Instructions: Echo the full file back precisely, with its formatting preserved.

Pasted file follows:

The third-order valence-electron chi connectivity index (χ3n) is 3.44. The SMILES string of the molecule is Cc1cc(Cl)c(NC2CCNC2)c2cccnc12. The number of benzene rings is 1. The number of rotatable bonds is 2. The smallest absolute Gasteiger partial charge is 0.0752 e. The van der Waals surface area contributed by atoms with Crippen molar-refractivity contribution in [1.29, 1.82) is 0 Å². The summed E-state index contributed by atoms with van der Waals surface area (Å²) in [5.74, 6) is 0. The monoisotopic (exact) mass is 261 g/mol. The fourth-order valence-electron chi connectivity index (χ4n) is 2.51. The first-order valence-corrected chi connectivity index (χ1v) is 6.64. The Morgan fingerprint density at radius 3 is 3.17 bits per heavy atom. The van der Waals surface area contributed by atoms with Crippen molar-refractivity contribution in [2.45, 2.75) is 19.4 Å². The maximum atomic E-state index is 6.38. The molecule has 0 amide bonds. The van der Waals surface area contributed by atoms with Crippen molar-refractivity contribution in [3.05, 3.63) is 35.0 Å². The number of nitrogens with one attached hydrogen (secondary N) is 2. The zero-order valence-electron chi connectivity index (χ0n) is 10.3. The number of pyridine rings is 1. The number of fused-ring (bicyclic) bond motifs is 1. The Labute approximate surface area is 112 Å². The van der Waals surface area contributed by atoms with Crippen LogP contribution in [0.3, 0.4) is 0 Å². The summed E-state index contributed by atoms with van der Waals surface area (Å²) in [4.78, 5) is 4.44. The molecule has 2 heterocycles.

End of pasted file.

The third-order valence-electron chi connectivity index (χ3n) is 3.44. The SMILES string of the molecule is Cc1cc(Cl)c(NC2CCNC2)c2cccnc12. The number of benzene rings is 1. The number of rotatable bonds is 2. The smallest absolute Gasteiger partial charge is 0.0752 e. The van der Waals surface area contributed by atoms with Crippen molar-refractivity contribution in [1.29, 1.82) is 0 Å². The summed E-state index contributed by atoms with van der Waals surface area (Å²) in [5.74, 6) is 0. The monoisotopic (exact) mass is 261 g/mol. The fourth-order valence-electron chi connectivity index (χ4n) is 2.51. The first-order valence-corrected chi connectivity index (χ1v) is 6.64. The Morgan fingerprint density at radius 3 is 3.17 bits per heavy atom. The van der Waals surface area contributed by atoms with Crippen molar-refractivity contribution in [2.45, 2.75) is 19.4 Å². The maximum atomic E-state index is 6.38. The molecule has 0 amide bonds. The van der Waals surface area contributed by atoms with Crippen molar-refractivity contribution in [3.05, 3.63) is 35.0 Å². The number of nitrogens with one attached hydrogen (secondary N) is 2. The zero-order valence-electron chi connectivity index (χ0n) is 10.3. The number of pyridine rings is 1. The number of fused-ring (bicyclic) bond motifs is 1. The Labute approximate surface area is 112 Å². The van der Waals surface area contributed by atoms with Crippen LogP contribution in [0.3, 0.4) is 0 Å². The summed E-state index contributed by atoms with van der Waals surface area (Å²) in [4.78, 5) is 4.44. The molecule has 2 heterocycles.